To add to India’s sense of outrage at Pakistan’s role behind Pulwama, of which New Delhi claims to possess “incontrovertible evidence”, the statement said: “Saudi Arabia and the Islamic Republic of Pakistan reiterated their commitment to continue combating extremism and terrorism and expressed their deep appreciation for the achievements and sacrifices made by the two sides in the war against terrorism.
“They also applauded the martyrs who sacrificed their lives in order to confront this serious scourge and called on the international community to shoulder its responsibilities to join all international efforts to combat global terrorism.” Pakistan’s argument, that it has made sacrifices while combating terrorism, is the language of subterfuge aimed at masking and justifying its role behind perpetrating jihad and using Islamist terror as a tool to achieve foreign policy objectives. It is not surprising that it would want these words to be inserted into the “joint statement”, but Saudis’ endorsement of this line is a clear indication that far from having an “evolved” view of India’s position on terrorism, the Gulf state has undermined New Delhi’s efforts.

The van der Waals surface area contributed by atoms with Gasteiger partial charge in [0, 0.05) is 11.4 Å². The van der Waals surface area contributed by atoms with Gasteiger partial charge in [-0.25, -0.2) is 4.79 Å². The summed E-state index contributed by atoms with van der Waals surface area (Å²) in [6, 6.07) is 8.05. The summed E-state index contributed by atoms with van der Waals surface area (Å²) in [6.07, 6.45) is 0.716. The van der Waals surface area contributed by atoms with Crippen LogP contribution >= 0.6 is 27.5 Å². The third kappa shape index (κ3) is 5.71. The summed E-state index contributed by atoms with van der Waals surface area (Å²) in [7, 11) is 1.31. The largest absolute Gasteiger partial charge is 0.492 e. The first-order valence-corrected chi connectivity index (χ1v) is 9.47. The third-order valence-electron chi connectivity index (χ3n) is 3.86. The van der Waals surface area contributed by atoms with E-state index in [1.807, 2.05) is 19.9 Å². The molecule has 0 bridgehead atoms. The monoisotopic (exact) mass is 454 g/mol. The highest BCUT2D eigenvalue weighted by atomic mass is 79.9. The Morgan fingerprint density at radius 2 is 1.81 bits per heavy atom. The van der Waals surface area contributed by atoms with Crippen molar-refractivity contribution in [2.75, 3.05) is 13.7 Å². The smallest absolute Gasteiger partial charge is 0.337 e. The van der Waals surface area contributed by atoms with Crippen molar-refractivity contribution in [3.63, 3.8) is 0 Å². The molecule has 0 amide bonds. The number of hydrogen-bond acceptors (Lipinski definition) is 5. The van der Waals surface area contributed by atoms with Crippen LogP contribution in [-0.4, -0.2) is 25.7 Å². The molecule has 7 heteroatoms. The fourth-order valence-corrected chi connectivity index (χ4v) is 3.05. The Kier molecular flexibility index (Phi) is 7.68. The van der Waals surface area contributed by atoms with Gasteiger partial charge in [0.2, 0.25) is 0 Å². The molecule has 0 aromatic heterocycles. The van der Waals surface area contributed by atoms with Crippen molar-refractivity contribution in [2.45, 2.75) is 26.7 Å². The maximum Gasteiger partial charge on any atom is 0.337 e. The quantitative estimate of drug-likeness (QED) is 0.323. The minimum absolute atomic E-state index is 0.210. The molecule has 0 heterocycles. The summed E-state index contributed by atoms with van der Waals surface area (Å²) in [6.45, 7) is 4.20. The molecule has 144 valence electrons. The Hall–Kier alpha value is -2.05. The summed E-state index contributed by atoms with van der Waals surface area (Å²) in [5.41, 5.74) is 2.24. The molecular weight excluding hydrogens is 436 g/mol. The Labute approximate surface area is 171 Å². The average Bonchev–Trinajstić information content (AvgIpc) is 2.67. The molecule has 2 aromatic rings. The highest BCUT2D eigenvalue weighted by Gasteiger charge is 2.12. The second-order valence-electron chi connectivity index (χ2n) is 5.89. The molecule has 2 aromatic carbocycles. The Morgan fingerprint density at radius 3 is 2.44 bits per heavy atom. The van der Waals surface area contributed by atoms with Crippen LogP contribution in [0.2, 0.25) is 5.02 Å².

It won’t please India, again, to note that KSA-Pakistan statement “praised” the “openness and efforts of Prime Minister Imran Khan for dialogue with India and the opening of the Kartarpur crossing point and the efforts exerted by both sides, stressing that dialogue is the only way to ensure peace and stability in the region to resolve outstanding issues.” It is inconceivable that the Saudis are unaware of India’s position on talks — that it cannot go together with terror — and if that be the case, then it is another instance of India’s failure to “isolate” Pakistan. If the joint statement sounds like a resounding slap on India’s face just ahead of crown prince’s visit, then it is likely the result of an ideological alignment between Saudi Arabia and Pakistan that is based on the concept of “Islamic Ummah”, of which the joint statement makes a pointed mention.